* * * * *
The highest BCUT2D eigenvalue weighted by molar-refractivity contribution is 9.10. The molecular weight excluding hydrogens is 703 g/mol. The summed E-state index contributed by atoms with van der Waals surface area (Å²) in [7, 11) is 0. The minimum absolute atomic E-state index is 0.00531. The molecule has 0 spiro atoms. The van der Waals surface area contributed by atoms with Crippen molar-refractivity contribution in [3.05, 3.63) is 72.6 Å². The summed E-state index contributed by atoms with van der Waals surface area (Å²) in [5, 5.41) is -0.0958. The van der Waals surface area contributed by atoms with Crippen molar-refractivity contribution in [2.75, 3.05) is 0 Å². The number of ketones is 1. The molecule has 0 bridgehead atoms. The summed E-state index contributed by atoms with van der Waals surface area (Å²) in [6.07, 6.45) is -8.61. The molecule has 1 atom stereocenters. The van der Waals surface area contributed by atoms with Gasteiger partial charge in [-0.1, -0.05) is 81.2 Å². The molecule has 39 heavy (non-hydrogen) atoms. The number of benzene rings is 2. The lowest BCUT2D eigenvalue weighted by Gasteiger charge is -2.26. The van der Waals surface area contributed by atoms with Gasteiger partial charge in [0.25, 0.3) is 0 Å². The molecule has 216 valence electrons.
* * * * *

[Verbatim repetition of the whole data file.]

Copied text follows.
The highest BCUT2D eigenvalue weighted by molar-refractivity contribution is 9.10. The molecular weight excluding hydrogens is 703 g/mol. The summed E-state index contributed by atoms with van der Waals surface area (Å²) in [7, 11) is 0. The minimum absolute atomic E-state index is 0.00531. The molecule has 0 spiro atoms. The van der Waals surface area contributed by atoms with Crippen molar-refractivity contribution in [3.05, 3.63) is 72.6 Å². The summed E-state index contributed by atoms with van der Waals surface area (Å²) in [5, 5.41) is -0.0958. The van der Waals surface area contributed by atoms with Crippen molar-refractivity contribution in [2.75, 3.05) is 0 Å². The number of ketones is 1. The molecule has 0 bridgehead atoms. The summed E-state index contributed by atoms with van der Waals surface area (Å²) in [6.07, 6.45) is -8.61. The molecule has 1 atom stereocenters. The van der Waals surface area contributed by atoms with Gasteiger partial charge in [-0.1, -0.05) is 81.2 Å². The molecule has 39 heavy (non-hydrogen) atoms. The number of benzene rings is 2. The lowest BCUT2D eigenvalue weighted by Gasteiger charge is -2.26. The van der Waals surface area contributed by atoms with Gasteiger partial charge in [0.25, 0.3) is 0 Å². The molecule has 216 valence electrons.